[Fontinst] \resetslot in multislot.sty would be nice to have working

Lars Hellström Lars.Hellstrom at residenset.net
Mon Aug 5 23:35:38 CEST 2013

Reuben Thomas skrev 2013-08-03 22.02:
> multislot.sty says (at least in the version currently on CTAN, marked
> "Second version":

FWIW, what constitutes the "first version" is a private extension to 
fontinst v1.504 that I wrote back in 1997. When I took over development in 
1999, I also started to integrate the features of that extension (e.g. 
\resetkern) into the master fontinst, but \resetslot and such never made it 
--- partly because they didn't work all that correctly, and partly because 
the command interface was clumsy --- even though the \..._etx_pass_hook 
macros was introduced specifically for such a mechanism to hook into.

The current (second) version is a rewrite from 2009, during an effort to 
record and collect the development history of fontinst. It has a sane 
command interface, but it still faces some fundamental technical limitations.

> % This is of course a BUG, and there doesn't seem to be any way
> % around it, short of adding another pass of reading ETX files. Doing
> % so would probably not be worth the effort, since the usefulness of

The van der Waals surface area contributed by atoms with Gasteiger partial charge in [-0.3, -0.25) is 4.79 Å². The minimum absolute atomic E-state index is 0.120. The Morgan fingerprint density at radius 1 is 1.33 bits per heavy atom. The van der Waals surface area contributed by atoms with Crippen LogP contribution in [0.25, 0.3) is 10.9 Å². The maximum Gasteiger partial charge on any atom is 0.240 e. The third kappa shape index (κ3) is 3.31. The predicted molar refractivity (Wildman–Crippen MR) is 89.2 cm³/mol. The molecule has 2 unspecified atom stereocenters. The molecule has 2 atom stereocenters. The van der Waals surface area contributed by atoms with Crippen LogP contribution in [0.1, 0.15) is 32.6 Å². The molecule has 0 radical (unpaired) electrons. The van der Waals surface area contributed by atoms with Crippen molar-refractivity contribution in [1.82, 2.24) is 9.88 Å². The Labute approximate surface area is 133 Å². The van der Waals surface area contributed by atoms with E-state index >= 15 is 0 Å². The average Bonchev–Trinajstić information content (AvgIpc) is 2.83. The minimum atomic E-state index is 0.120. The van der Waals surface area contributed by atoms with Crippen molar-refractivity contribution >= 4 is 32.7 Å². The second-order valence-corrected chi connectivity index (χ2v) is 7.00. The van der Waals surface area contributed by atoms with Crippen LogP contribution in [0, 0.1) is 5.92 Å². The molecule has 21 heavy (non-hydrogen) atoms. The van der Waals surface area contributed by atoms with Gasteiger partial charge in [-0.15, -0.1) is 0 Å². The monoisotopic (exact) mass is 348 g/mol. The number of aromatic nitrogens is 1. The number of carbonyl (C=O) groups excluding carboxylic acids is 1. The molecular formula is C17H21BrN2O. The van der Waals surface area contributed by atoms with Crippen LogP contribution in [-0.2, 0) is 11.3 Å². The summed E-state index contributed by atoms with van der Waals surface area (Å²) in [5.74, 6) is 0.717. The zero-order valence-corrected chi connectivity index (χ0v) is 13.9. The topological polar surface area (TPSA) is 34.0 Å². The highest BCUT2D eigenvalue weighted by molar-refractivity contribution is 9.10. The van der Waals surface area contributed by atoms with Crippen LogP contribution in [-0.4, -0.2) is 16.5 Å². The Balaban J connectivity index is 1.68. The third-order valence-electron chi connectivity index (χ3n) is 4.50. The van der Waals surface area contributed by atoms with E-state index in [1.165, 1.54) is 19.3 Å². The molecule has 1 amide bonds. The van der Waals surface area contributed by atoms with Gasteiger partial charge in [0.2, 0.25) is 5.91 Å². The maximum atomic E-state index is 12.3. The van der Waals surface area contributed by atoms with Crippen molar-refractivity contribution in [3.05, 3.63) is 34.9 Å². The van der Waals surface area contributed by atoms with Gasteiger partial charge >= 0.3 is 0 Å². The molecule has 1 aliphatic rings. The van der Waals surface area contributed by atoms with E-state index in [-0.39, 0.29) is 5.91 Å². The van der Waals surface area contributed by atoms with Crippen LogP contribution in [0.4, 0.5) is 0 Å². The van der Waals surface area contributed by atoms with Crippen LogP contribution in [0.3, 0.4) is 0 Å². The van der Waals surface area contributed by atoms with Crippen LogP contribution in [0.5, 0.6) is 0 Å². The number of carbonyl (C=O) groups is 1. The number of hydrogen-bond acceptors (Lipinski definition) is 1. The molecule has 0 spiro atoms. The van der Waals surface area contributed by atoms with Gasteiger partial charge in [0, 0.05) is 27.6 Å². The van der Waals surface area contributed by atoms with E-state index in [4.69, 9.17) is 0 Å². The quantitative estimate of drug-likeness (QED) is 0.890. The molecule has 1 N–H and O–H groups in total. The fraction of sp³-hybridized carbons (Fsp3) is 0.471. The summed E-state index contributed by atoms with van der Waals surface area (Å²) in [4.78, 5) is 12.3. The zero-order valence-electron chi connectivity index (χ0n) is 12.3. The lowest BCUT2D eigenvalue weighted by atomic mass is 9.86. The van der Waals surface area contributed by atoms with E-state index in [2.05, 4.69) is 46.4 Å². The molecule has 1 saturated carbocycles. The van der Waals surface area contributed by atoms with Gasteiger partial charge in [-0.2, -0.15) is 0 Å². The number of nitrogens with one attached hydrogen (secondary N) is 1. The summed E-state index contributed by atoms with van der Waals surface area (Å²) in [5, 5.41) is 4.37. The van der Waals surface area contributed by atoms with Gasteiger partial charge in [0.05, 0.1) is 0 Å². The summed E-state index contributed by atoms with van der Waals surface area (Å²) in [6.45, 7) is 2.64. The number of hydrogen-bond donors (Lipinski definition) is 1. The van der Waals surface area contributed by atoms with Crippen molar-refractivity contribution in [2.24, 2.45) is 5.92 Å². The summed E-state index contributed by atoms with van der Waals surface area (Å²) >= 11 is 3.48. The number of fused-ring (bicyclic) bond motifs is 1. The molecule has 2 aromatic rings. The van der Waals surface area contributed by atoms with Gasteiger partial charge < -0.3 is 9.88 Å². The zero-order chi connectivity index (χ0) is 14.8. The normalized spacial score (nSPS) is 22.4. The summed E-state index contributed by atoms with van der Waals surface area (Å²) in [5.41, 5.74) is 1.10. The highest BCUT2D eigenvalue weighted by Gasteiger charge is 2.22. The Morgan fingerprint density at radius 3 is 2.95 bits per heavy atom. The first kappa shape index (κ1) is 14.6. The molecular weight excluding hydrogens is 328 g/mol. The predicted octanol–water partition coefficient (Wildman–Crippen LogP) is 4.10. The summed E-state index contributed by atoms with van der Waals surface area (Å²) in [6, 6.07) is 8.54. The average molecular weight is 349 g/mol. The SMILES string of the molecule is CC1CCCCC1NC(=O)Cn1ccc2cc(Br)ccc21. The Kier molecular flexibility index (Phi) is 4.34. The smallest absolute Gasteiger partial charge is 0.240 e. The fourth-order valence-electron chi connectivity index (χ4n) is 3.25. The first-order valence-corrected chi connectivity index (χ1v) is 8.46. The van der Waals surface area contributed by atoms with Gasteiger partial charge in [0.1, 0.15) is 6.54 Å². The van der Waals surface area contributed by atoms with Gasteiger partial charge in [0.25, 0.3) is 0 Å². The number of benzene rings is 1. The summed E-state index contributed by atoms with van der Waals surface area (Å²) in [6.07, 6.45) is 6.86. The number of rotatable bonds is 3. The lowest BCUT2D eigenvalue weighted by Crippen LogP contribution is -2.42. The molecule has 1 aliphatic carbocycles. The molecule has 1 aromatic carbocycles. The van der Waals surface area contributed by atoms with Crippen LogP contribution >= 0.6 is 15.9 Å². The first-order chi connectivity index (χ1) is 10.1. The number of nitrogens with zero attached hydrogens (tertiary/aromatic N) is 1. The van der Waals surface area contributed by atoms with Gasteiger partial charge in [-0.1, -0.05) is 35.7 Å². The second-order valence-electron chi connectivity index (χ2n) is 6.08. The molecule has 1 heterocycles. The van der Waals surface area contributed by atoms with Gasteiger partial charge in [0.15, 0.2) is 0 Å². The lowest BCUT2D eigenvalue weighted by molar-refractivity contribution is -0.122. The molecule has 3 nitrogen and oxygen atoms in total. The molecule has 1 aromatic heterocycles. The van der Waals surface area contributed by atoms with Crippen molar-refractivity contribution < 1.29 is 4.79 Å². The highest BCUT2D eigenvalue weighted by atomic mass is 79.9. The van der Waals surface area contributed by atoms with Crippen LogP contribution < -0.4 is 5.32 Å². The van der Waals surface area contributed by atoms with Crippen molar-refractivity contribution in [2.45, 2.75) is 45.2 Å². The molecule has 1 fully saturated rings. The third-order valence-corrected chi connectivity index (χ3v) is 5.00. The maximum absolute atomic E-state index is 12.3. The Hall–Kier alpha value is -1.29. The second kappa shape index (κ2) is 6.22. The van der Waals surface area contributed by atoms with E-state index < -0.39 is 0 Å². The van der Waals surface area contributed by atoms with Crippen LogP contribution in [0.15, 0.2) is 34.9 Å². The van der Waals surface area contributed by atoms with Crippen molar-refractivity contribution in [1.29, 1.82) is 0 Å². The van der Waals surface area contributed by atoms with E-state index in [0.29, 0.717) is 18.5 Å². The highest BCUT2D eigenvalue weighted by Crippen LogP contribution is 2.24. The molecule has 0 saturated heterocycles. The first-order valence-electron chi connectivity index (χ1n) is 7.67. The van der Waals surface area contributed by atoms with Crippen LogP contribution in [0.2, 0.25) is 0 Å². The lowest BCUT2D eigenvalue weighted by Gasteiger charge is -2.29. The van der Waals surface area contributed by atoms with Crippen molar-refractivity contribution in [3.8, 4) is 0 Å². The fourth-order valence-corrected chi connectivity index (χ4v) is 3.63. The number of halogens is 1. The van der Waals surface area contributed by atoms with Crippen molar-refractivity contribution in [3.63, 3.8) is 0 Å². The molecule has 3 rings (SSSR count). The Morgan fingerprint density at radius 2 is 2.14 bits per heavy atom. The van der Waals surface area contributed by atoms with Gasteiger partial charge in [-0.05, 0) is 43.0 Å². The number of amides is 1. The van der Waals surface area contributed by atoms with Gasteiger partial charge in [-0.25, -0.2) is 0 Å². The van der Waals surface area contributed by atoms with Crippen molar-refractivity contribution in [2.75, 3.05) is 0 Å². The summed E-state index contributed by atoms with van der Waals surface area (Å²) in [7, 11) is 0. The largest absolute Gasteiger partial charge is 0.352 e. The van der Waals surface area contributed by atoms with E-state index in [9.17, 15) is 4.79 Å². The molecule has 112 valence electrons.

> % a \resetslot command is not clear; unlike \resetglyph, it cannot be
> % used to amend an existing \set..., but only to override it.
> I beg to differ: I'm trying to write customized versions of t1.etx,

Oh, cool! May I ask to what ends they are customised?

> updating a now-lost package of Ulrik Vieth's in which he simply supplied
> patched versions of that file. That has all the usual maintenance problems
> described in newlatin.mtx [sic]. Currently, the best I can do is something
> like:
> \inputetx{t1}
> \nextslot{n}
> \setslot{whatever}...\endsetslot

Is there a reason you don't just do those tasks in the opposite order, i.e., go


% First do my stuff:

% Then fill in the rest as in T1 encoding:


? Then it is always the first \setslot that does what you want, so there's 
no need to reset any slot. Which is part of why I labelled its usefulness as 

> which lets me add to slots(at least, despite warnings that a slot is
> multiply-defined, that seems to be the effect it has, which is exactly what
> I want),

You may be lucky with how vptovf deals with multiple definitions here. 
(Which in principle one shouldn't rely on, but OTOH as software goes, vptovf 
is probably one of the more fixed fulcrums one might come across.)

> but since there's no way to remove the kerns and ligatures of an
> existing slot (since the buggy \resetslot doesn't do that),

The catch is that during \etxtovpl, fontinst maintains lists (organised per 
glyph) of in which slot(s) each glyph is placed, since those are needed when 
encoding kerns and ligatures in terms of slots (as the (V)PL format 
requires). Removing items from these lists would be *extremely* difficult, 
and a \resetslot wouldn't even know what list to remove anything from in the 
first place! The only practical solution would therefore be to hold off on 
making slot assignments until after all \setslot commands had been looked at 
once, but that in turn would require making an extra zeroeth pass over the 
ETX file just to figure this out. And my feeling (expressed in the quoted 
comment) is that Yet Another ETX Pass just isn't worth it.

> there's no way
> properly to override a slot; with multislot.sty I can do: